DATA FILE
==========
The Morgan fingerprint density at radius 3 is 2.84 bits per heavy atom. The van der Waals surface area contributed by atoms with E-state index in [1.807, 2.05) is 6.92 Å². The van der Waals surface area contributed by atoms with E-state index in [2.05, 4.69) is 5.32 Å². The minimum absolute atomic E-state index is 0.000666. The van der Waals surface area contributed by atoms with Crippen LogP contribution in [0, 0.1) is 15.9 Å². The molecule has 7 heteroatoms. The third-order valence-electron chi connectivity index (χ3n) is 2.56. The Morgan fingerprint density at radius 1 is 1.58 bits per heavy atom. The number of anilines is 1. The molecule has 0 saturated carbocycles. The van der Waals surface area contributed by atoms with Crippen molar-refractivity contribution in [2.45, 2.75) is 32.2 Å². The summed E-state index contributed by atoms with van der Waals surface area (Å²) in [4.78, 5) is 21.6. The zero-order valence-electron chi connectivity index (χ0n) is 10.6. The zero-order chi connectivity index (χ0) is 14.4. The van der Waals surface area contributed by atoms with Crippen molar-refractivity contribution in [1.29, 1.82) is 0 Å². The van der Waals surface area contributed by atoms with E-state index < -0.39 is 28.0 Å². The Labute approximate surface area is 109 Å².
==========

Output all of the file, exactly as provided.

The Morgan fingerprint density at radius 3 is 2.84 bits per heavy atom. The van der Waals surface area contributed by atoms with E-state index in [1.807, 2.05) is 6.92 Å². The van der Waals surface area contributed by atoms with E-state index in [2.05, 4.69) is 5.32 Å². The minimum absolute atomic E-state index is 0.000666. The van der Waals surface area contributed by atoms with Crippen LogP contribution in [0, 0.1) is 15.9 Å². The molecule has 7 heteroatoms. The third-order valence-electron chi connectivity index (χ3n) is 2.56. The Morgan fingerprint density at radius 1 is 1.58 bits per heavy atom. The number of anilines is 1. The molecule has 0 saturated carbocycles. The van der Waals surface area contributed by atoms with Crippen molar-refractivity contribution in [2.45, 2.75) is 32.2 Å². The summed E-state index contributed by atoms with van der Waals surface area (Å²) in [4.78, 5) is 21.6. The zero-order valence-electron chi connectivity index (χ0n) is 10.6. The zero-order chi connectivity index (χ0) is 14.4. The van der Waals surface area contributed by atoms with Crippen molar-refractivity contribution in [1.29, 1.82) is 0 Å². The van der Waals surface area contributed by atoms with E-state index < -0.39 is 28.0 Å². The Labute approximate surface area is 109 Å².